Straight Outta Boone County
Straight Outta Boone County is Bloodshot Records' fourth anthology of artists playing insurgent country (the label's own name for a subgenre elsewhere hailed as no depression or alternative country), and it is hands down the label's best collection yet. The premise this time out is to honor the old Boone County Jamboree and Midwestern Hayride radio shows. Broadcast from a Cincinnati radio station from roughly World War II to Vietnam, the Jamboree and Hayride featured c&w legends like Merle Travis, Moon Mullican, Hawkshaw Hawkins, and the Delmore Brothers. To pay homage, Bloodshot has collected twenty contemporary versions of songs routinely performed on the programs.
The results, as on the three earlier insurgent country collections, are hit and miss, but on this edition, the hits outnumber the misses by a -- well, by a country mile.
Which is not to say the disc doesn't have its clunkers. To give the worst example, the boom-chuckin', cow-punkin' Scroatbelly needlessly changes tempos all the way through an excruciating "Why Don't You Haul Off and Love Me," and the disc grates badly. Straight Outta, in other words, captures alt country's often infuriating attraction to the novelty side of the country tradition, a tendency that can leave you convinced that some bands are as interested in playing dressup as they are in making music.
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But when the music is as fine as the Volebeats' lascivious "Hamtrack Mama," Robbie Fulks's "Wedding of the Bugs," or the Lucky Stars' charming "No More Nuthin'," the only reasonable reaction is grinning big and singing right along. I prefer, though, the contributions from those bands that merely borrow country touches along the way to creating unique and sincere country-rock sounds of their own. Hazeldine's sweet and blue "I'm So Lonesome Without You" and Slobberbone's heavy, suffocating "Dark As a Dungeon" both stand out in this vein. Three cuts here shine even more brightly. "Bottom of the Glass," by Whiskeytown, stares deep into that glass and does not blink. Mike Ireland and Holler's "No Vacancy" uses a little rock and roll mandolin to tell an old tale of homelessness that's more relevant now than ever. And Waycross turns the slight and silly "I Wanna Be Hugged to Death by You" into a creepy, clingy torch classic. These cuts truly deserve the label insurgent country. If you've been curious as to what this whole alternative country deal is about, Straight Outta Boone County is an awfully good place to start out.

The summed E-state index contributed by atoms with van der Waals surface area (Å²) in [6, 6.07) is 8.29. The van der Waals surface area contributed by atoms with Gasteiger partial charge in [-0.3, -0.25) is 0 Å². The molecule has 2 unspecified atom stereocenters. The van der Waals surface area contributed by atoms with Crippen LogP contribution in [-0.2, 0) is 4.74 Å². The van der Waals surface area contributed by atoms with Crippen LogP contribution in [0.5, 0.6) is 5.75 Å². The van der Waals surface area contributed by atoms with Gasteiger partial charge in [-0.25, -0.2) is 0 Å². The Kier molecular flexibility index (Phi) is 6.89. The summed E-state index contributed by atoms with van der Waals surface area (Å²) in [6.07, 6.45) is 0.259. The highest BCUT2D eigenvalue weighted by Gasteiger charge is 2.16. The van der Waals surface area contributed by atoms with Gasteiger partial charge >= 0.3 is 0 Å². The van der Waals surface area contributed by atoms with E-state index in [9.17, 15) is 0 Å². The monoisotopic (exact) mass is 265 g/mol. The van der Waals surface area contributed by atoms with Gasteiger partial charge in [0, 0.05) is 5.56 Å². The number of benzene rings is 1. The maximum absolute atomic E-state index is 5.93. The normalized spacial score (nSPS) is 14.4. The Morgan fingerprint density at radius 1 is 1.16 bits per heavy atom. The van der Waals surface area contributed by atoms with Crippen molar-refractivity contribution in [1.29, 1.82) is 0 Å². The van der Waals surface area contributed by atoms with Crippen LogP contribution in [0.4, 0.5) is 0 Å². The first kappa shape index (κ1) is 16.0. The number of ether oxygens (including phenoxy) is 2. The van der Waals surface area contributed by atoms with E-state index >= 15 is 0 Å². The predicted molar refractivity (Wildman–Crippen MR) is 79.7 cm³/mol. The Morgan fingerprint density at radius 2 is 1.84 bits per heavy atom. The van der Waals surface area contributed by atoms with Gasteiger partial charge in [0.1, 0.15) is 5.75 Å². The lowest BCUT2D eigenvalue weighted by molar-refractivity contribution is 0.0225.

-- David Cantwell
We've Been Had Again
A band with just the right kind of hair. Bad hair. Thinning hair. Unkempt hair. Hair that bespeaks social incompetence. Hair that does not do lunch. Hair that places the burden of artistic excellence on, you know, artistic excellence. And here, the four merry men of Huffamoose are abundantly endowed. This major-label debut brims with sparkling melodies, crisp rhythms, and quietly poetic lyrics.